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A different type of school accountability: The opportunity index

North Carolina’s school report cards are based on false assumptions. The current formula, and the proposed new formula, assume that all students started out of the kindergarten gate with the same school readiness skills, that life experiences and opportunities have no bearing on education outcomes, and that ‘failing schools’ have ruined students. These false assumptions have created a report card assessment system that does nothing to help schools.

Rather, the system compares the privileged and the marginalized. The result is a foregone conclusion. For effective reform, what needs to be examined for each school is an opportunity index with subsequent actions based on what educators know affect educational outcomes. 

What would be included in an opportunity index?

By now, it should be a widely accepted fact that “failing schools” are also schools where nearly all of  the students come from high-poverty homes. Not just “new” poverty either — but generational poverty. Does poverty affect learning? The research resoundingly states that it does. Here are some of the major ways.

  1. Most children from generational poverty do not attend literacy rich preschools, which translates into entering kindergarten with literacy skills one to two years behind their preschool-graduating peers. These children must be overachievers, making up one to two years of academic growth over several years, if they are ever to catch-up. Do students in “high-performing schools” have to do that? Action: Universal, high-quality preschool.
  2. Most students from generational poverty do not have at-home access to the internet. Cell phones do not count. Teachers in these schools cannot “flip “ their classrooms (assign videos to watch as homework to discuss next day), nor assign any homework that requires internet use. The digital divide used to be thought of as generational. It is mostly economic. How can these children compete academically without what is now a basic need? Action: See this article on a Virginia district that built their own countywide broadband network.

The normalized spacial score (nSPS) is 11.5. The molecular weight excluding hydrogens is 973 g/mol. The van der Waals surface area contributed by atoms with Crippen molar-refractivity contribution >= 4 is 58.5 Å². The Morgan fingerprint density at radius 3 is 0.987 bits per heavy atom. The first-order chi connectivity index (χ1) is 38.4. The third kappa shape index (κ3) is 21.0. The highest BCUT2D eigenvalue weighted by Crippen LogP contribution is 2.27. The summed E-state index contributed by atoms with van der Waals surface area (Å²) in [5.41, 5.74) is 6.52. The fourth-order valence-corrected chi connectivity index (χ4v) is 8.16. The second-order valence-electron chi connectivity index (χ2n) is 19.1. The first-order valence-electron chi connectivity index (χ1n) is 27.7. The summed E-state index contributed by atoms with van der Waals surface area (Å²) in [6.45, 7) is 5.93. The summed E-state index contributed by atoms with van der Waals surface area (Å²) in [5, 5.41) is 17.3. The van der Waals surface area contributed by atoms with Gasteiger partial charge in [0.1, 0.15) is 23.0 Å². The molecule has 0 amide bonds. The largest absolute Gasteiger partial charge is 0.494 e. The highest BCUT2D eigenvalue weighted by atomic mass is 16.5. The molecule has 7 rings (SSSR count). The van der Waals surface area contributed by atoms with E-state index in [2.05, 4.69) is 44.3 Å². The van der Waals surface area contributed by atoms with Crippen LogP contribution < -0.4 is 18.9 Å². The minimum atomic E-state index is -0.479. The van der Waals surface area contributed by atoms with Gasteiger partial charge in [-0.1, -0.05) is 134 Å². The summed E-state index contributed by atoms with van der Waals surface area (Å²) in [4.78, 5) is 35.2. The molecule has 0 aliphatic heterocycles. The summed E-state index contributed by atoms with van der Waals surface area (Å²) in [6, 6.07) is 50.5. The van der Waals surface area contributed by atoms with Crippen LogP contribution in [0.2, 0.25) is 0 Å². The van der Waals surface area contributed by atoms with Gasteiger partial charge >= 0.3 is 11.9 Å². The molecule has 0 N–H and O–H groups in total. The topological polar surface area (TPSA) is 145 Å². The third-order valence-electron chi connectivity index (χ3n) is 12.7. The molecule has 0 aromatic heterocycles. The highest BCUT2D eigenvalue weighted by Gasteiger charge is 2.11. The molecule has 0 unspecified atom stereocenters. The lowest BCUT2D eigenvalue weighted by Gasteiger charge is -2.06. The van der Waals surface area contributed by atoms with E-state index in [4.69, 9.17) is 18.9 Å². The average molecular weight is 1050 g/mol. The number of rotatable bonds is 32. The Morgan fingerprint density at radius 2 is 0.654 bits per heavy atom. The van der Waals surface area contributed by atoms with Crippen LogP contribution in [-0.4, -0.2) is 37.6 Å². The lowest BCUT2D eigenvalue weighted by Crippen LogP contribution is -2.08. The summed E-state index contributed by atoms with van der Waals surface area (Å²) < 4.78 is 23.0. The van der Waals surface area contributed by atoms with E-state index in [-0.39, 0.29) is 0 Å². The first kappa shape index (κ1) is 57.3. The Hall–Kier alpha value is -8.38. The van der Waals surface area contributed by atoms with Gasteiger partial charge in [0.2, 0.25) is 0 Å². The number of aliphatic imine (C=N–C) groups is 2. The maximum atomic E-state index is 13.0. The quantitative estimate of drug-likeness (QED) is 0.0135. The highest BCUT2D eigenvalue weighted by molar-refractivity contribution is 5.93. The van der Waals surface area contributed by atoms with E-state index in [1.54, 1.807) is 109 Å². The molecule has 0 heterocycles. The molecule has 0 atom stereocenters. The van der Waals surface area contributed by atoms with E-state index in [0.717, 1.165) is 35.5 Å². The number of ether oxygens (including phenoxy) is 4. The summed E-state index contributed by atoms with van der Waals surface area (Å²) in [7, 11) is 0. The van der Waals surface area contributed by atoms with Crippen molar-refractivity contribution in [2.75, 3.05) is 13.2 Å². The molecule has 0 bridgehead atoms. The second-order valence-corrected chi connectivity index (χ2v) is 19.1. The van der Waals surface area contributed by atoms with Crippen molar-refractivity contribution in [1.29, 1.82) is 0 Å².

3. Most students from generational poverty do not have the opportunity to attend quality enrichment programs, either afterschool or during the summer, or take educational trips. A major benefit of such programs and experiences is that they prevent “summer slide” and provide background knowledge, which learning theory shows is a vital aspect of reading comprehension. Action: High-quality afterschool and summer enrichment programs that include educational trips; year-round schools.
  4. Living in poverty is stressful. Research documents that stress releases chemicals that have a negative impact on learning and behavior. Just think about a time you were stressed out and how it affected you. Most teachers are not trained to teach “with poverty in mind.” It truly takes a different teaching skill set and effective training programs are available. Action: Teacher and administrator training on teaching students from poverty with oversight to ensure it’s being implemented.